In what some feel is a shameless effort to cater to younger neighborhood denizens, The Grafton also serves a "Lincoln Park" type martini menu that includes the Sapphire (Gin Sapphire with Blue Curaçao and blue cherry), Cosmopolitan, Vodka Caipirinha (with brown sugar and lime juice), and the latest favorite Appletini. Many consider a proper martini menu to be against the true nature of the Irish pub but, in my experience, you'll find the same thing going on in Ireland. What we think of the traditional pub in the Emerald Isle is also yielding to trendy, sterile spaces that focus on serving Guinness Cold, Budweiser and cocktails. Fortunately, The Grafton maintains a traditional Irish pub-like feel while layering on a level of sophistication, which attracts more women and guys that don't really like Guinness. My advice: if you don't like this new breed of Irish pub and the black leather-jacketed crowd, with their Amstel Light and Appletini consumption, that it attracts–just sit back, relax and enjoy your properly poured Guinness rather than worrying about those that like different things than you do.

On the other hand, you will find that The Grafton attracts a fair number of literary neighborhood types. As the editor of Chicago's The Tap Magazine, Matt Richmond, pointed out to me: "[The Grafton] is also one of the most literary bars I've ever hung out in. There are people reading and working at the bar and I have been in countless conversations about books and writing with the patrons. There is a literary element and common interest in literary discussion to be found in a large portion of the regulars." This apparently was far from the original design of the pub. However, because of the implied association between a good Irish pub and literature, (consider Dublin's Literary Pub Crawl that includes such legendary pubs as The Duke, McDaids and Davy Byrnes), the bar naturally attracted a well-read clientele even though this was not the original intention of the owners.

Either the Guinness or Harp perfectly complements the selection of traditional Irish fare mixed in with American favorites, such as what you'll find at fadó, Cullen's and the Irish Oak. For appetizers, choose from chicken tenders, onion rings, garlic bread, potato skins, and smoked salmon served with cucumber, red onions and capers on Irish soda bread. A standard selection of soup, salads and chili can also be had. Classic Irish entrées include fish & chips, beef & Guinness stew, and Granny Anne's Shepherd Pie. They're good but not cheap—expect to pay a hefty $10-15 per order. You'll also find the same tired selection of non-Atkins friendly $8-10 sandwiches you'll find everywhere else along with meatloaf and Penne Arrabiatta (pasta with spicy tomato sauce with a touch of cream, prosciutto and peas). You can top it all off with a Bailey's Milkshake, banana hot fudge sundae or homemade apple pie for dessert.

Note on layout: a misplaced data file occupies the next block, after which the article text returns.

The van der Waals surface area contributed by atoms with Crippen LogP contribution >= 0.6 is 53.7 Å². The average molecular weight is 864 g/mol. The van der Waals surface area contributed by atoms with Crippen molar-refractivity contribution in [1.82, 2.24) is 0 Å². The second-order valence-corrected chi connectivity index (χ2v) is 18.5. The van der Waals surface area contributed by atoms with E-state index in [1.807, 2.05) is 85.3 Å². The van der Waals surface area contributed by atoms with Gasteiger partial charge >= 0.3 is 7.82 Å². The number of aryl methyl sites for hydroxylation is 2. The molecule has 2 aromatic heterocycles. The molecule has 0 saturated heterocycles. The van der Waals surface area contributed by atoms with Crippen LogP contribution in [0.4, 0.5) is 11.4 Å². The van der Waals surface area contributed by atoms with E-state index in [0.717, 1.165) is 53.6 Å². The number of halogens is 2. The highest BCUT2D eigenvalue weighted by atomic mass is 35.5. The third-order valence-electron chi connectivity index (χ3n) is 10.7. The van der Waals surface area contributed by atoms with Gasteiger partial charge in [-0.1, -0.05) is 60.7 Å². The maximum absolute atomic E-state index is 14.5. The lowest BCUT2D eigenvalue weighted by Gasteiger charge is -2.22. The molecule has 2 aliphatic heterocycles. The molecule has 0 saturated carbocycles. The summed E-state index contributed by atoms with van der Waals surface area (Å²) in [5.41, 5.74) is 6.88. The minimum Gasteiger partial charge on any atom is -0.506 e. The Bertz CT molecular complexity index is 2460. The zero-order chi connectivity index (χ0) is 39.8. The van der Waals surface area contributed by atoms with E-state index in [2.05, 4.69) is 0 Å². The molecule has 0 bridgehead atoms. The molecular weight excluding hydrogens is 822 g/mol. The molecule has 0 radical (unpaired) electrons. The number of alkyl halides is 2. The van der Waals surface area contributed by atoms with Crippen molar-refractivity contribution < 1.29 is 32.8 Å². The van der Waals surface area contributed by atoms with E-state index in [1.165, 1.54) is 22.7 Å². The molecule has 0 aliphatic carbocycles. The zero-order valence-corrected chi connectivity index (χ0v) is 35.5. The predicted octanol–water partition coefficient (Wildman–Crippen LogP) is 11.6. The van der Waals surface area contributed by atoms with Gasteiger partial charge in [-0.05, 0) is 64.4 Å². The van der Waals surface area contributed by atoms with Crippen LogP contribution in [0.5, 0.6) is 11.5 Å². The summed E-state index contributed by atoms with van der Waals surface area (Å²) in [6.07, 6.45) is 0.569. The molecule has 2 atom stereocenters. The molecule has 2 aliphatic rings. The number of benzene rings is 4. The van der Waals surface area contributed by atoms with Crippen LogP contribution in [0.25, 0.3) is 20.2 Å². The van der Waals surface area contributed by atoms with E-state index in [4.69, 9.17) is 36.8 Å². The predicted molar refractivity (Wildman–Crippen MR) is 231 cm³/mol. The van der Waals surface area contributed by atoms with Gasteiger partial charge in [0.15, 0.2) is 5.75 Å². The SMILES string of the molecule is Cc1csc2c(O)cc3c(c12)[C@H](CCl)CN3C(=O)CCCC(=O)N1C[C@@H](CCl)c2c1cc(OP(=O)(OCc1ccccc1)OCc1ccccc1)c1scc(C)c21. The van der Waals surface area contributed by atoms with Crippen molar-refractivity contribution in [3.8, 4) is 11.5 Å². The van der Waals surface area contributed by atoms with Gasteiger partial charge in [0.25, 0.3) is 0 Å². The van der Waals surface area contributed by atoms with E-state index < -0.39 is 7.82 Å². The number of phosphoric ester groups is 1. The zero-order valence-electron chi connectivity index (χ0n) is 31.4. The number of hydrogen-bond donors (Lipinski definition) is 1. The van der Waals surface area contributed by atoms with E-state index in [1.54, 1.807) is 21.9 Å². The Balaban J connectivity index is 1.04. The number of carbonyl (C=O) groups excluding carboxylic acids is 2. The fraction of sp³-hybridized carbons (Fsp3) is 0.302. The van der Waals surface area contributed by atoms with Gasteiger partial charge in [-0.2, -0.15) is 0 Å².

In addition to alleviating your urinary needs, the back room at The Grafton serves as its performance space. Musicians perform four nights of the week in front of patrons seated on two overstuffed sofas in front of a stone fireplace. Mondays feature open mic night, in the same tradition of Winner's Sports Bar & Grill, which immediately preceded The Grafton. On Tuesdays, a trio from the Old Town School of Folk Music called "BLT" performs. Wednesdays and Sundays feature live Irish music with Jim De Wan and Bohola (Pat Finnegan and Sean Cleland), respectively. There are also a few televisions around the room, but they are often turned off so that the craic (conversation), food & drink and music become the focus of your experience at The Grafton. You'll also find a blissful lack of pool tables, Golden Tee and video poker machines. Unfortunately, loud club-like music is de rigueur on Friday and Saturday nights.

Irish owners Billy Lawless and Malcom Malloy have done well for themselves since The Grafton opened in May 2003. They have created a tastefully designed Dublin pub in a neighborhood that badly needed one. This is a far cry from both Winner's Sports Bar & Grill and the gay bar "Rainbow Room" that used to inhabit the space. Now, people who want good food, a well-crafted drinks selection and a comfortable but lively atmosphere now have more than just the Daily Bar & Grill and the Chicago Brauhaus to choose from. In addition, The Grafton, presumably named after Dublin's Grafton Street pedestrian mall, has become Lincoln Square's first bona-fide Irish bar that rivals that of some of the best traditional Irish pubs in the city (like Hidden Shamrock, Cullen's, Chief O'Neill's, Galvin's Public House, and Reilly's Daughter), and those leaning towards more popular, trendier version of the original (like fadó, Celtic Crown and the Pepper Canister). My advice: head to The Grafton for drinks any time of the week, especially after a meal at one of the local German places like the Brauhaus or the Huettenbar. For more information, check out The Grafton Pub & Grill website. Fáilte.